By Adam Steffes, Energy Manager
Before cold weather strikes, take steps to ensure problem-free engine performance and protect your valuable diesel equipment. With proper tank maintenance and fuel handling, you can avoid most common cold-weather problems.
In cold northern winters, ice formation in fuels containing water creates severe fuel line and filter plugging problems. It’s important to regularly remove water from storage tanks, vehicle fuel tanks and filter bowls, and to follow these guidelines:
Another major reason for winter problems is that tanks are not properly blended down. When blending down a tank, it’s imperative that you know how much fuel is left in the tank and calculate the treat rate accordingly. If you have 700 gallons of #2 diesel remaining in the tank and need to create a 50-50 blend of #1 and #2, ordering 700 gallons of a 50-50 blend (a common mistake) would create flow problems – because it would result in a blend of 1,050 gallons (71 percent) of #2 and 350 gallons (29 percent) of #1.
Proper use of cold flow improvers can extend the operability of fuels without the use of #1 fuel. They serve two functions: 1) changing the wax structure of diesel fuel so it can pass through filters more readily, and 2) keeping wax crystals dispersed longer when fuels are stored below the “cloud point” (temperature at which paraffin in fuel begins to form cloudy wax crystals and reduce flow).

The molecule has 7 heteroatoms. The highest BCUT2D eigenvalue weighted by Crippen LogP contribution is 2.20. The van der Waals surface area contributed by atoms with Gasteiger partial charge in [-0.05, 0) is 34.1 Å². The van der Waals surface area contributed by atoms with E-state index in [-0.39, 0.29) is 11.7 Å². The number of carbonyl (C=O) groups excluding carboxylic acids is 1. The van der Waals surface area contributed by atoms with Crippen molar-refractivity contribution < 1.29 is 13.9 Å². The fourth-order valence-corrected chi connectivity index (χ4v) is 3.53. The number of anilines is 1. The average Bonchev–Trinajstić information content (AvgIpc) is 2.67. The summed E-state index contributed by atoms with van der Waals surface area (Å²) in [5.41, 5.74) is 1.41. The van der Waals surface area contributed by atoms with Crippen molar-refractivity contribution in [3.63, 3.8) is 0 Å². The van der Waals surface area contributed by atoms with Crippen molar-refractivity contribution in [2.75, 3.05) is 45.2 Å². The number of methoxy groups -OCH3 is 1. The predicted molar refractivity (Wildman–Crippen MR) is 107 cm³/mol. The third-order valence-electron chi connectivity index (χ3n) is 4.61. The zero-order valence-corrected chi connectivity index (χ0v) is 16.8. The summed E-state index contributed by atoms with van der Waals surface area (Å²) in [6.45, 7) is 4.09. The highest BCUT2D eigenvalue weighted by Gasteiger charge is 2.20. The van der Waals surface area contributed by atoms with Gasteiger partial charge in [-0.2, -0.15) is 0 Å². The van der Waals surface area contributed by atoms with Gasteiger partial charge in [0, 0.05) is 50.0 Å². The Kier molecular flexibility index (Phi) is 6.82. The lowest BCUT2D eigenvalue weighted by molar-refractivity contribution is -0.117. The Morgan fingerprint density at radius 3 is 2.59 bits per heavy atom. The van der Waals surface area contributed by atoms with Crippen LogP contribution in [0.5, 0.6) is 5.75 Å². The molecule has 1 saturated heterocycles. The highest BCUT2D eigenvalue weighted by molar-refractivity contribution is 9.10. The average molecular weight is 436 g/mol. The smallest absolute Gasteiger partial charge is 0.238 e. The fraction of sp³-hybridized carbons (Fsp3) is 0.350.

When blending fuels, biofuels and additives, the components must all be at least 10 degrees above their cloud point – otherwise the additives will not blend in and, therefore, may clog filters.
Questions? At FCA Canby, we’re always ready to help you with all your winter fuel needs. Call us at 507-223-7241.
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